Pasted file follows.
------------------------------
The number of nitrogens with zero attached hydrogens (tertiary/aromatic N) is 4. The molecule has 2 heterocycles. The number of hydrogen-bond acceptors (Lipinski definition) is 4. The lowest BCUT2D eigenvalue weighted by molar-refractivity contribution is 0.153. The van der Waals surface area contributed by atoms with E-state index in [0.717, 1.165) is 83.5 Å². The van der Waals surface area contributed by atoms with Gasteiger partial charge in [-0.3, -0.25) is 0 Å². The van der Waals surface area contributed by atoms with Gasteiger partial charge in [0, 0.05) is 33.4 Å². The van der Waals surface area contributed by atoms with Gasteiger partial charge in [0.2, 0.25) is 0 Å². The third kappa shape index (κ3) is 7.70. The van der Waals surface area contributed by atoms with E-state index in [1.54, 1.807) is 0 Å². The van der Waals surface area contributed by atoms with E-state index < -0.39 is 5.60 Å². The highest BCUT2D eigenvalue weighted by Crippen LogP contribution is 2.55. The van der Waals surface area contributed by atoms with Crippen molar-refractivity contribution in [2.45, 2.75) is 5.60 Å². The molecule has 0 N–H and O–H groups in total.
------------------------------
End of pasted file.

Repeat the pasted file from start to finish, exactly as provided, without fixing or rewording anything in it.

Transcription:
The number of nitrogens with zero attached hydrogens (tertiary/aromatic N) is 4. The molecule has 2 heterocycles. The number of hydrogen-bond acceptors (Lipinski definition) is 4. The lowest BCUT2D eigenvalue weighted by molar-refractivity contribution is 0.153. The van der Waals surface area contributed by atoms with E-state index in [0.717, 1.165) is 83.5 Å². The van der Waals surface area contributed by atoms with Gasteiger partial charge in [-0.3, -0.25) is 0 Å². The van der Waals surface area contributed by atoms with Gasteiger partial charge in [0, 0.05) is 33.4 Å². The van der Waals surface area contributed by atoms with Gasteiger partial charge in [0.2, 0.25) is 0 Å². The third kappa shape index (κ3) is 7.70. The van der Waals surface area contributed by atoms with E-state index in [1.54, 1.807) is 0 Å². The van der Waals surface area contributed by atoms with E-state index < -0.39 is 5.60 Å². The highest BCUT2D eigenvalue weighted by Crippen LogP contribution is 2.55. The van der Waals surface area contributed by atoms with Crippen molar-refractivity contribution in [2.45, 2.75) is 5.60 Å². The molecule has 0 N–H and O–H groups in total.